Gender Ideology and Sexual Diversity: Feelings Trumping Reason

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Today, the Virginia Supreme Court is hearing the Lafferty, et al. v. School Board of Fairfax County transgender bathroom case.  Efforts to “protect” “transgender children” (i.e. children suffering from gender dysphoria) by allowing them to use bathrooms designated for a sex that does not match their born anatomy has taken the national stage: the New Hampshire legislature is now following in the footsteps of bills in New Jersey and California that would ban sexual reorientation therapy for children; New Hampshire also has a bill aimed at punishing businesses that designate bathrooms, locker rooms and showers for men only or women only; and a toy company is unveiling a transgender doll to market to our children.  Such emotive activism attempting to legitimize gender ideology and unbridled sexual license is proceeding in a manner that limits the rights of others who do not agree.

Though negative and unsupportable statements are still accepted and reported as news at times, much of the news and science coming forth is actually encouraging to those who support traditional values and the culture of life where the dignity of the person is respected and the opportunity for true flourishing is fostered.  The Family Research Council put forth two articles reflecting a growing trend: people “voting with their feet” in the face of corporate decisions to support the “gender ideology” which Pope Francis has called “the great enemy of marriage today.”

The first example involves the Boy Scouts of America which announced at the end of January that it would no longer refer to birth certificates to determine membership, but instead would reference “the gender a youngster lists on an application” – not the parents’ view, mind you, but the child’s.  The case at the center of the decision involved an eight-year-old girl (claiming to be a boy) who is now welcomed officially as a Boy Scout.  Within weeks, it was reported that families began leaving the Boy Scout organization in record numbers.

Similarly, the National Basketball Association experienced a marked drop in ticket sales to its annual All-Star Game when it moved the venue out of Charlotte, NC because it perceived the state’s position to be hostile to transgender locker rooms and bathrooms.

Simultaneously, we are seeing legitimate authorities, such as the American College of Pediatricians, update position papers on these issues wherein they acknowledge the truth about human sexuality, biological and genetic norms for human design, the harm that can come from disrupting natural pubertal hormones, the instability of gender confusion, and the physical and psychological risks of embracing gender dysphoria.

This is not to say that we have turned the corner, however.  As the aforementioned doctors clarified that gender is a “sociological and psychological concept, not a biological one”, some TV personalities continue to elevate feelings above knowledge.  Most recently we had Katie Couric claiming that “gender is a ‘deeply biological thing,’ but that identity is also a personal choice based on how a person feels.”  [E]ven in the womb, a baby can ‘feel’ like a different gender.”

I won’t pretend to be able to unpack exactly what was meant by these remarks, but share them to highlight how misinformed some of the messages are—misinformed and dangerous given that those saying them, and many of those hearing them, view what is wildly speculative and lacking even the smallest shred of evidence, as indisputably true.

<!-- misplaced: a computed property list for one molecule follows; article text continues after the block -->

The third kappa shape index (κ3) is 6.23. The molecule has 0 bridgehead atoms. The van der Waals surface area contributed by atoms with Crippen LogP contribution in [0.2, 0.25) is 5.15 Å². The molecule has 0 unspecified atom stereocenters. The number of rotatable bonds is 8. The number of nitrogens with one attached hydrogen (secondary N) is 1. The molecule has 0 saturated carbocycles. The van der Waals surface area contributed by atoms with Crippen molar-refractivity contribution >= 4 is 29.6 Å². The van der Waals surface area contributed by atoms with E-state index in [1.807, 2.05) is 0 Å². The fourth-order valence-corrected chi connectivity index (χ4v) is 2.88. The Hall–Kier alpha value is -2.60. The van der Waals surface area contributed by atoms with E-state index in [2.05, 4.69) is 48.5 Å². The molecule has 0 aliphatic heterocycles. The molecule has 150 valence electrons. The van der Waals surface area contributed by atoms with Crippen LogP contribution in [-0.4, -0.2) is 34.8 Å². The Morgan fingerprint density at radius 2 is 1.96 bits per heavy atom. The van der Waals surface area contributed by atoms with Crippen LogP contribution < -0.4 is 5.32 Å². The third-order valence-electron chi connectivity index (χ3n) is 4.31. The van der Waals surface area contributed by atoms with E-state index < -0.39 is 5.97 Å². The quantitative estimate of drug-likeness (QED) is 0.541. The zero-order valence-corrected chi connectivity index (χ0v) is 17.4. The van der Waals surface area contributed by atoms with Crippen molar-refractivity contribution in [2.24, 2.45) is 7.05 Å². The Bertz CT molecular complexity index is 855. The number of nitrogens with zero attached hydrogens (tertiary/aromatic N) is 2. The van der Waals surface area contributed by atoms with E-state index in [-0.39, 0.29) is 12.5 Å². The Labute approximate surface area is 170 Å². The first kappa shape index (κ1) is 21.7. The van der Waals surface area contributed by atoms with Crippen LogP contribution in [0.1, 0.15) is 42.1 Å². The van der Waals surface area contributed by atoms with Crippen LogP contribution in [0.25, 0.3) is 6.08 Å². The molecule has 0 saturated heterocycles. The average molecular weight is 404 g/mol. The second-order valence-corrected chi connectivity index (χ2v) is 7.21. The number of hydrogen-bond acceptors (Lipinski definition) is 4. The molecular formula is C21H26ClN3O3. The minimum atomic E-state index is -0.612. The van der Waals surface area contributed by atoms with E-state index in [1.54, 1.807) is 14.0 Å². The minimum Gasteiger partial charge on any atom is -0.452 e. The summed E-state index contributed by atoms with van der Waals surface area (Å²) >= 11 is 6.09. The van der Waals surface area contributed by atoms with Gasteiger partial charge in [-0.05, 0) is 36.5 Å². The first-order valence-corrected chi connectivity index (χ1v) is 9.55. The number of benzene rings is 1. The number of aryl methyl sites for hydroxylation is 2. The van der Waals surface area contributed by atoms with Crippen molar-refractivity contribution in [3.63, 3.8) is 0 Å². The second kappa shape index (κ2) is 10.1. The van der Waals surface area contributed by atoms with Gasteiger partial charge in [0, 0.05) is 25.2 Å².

And our youth are listening.

They hear the drivel incessantly, but what they seldom hear is the clear evidence, for example, that therapy aimed to help one accept his or her biological sex, to embrace who he or she is—has never been proven to harm anyone, and actually has been shown to help and heal; or by contrast, that the harms befalling those who pursue sexual transformation are significant, even if many who watch, encourage or participate, remain silent.

The recent revocation of the previous administration’s guidance to schools is naturally capturing much of the rhetoric on both sides of the issue.  Yet, I think the more important focus is not on the debate about federal involvement and state’s rights, but rather on what is truly in the best interest of those who suffer.

What we see most clearly in the assertions from TV personalities is really at the heart of all the activism, namely, the deification of feelings over reason.  Understandably, most of us do not want to see others suffer.  What is so important, however, is a proper understanding of suffering and compassion.  While access to a bathroom or the promise of expanded rights may seem to assuage the pain, what is evident from the research is that the suffering continues, even when societal acceptance is offered.

True compassion is shown when the struggles of another are recognized for what they are, and the person’s inherent dignity is recognized as well.  Reason tells us that a person’s sex is determined by biology, and his or her orientation is naturally towards the opposite sex.  While we all know good men and women whose feelings may suggest to them otherwise, our most loving response is to acknowledge their suffering, and accompany them along a path, however difficult, which offers the hope of true healing.  To celebrate and encourage their misdirection may be simpler, and may even make us feel better, but it is not only counterproductive and dangerous, it is unjust.

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Frank J. Moncher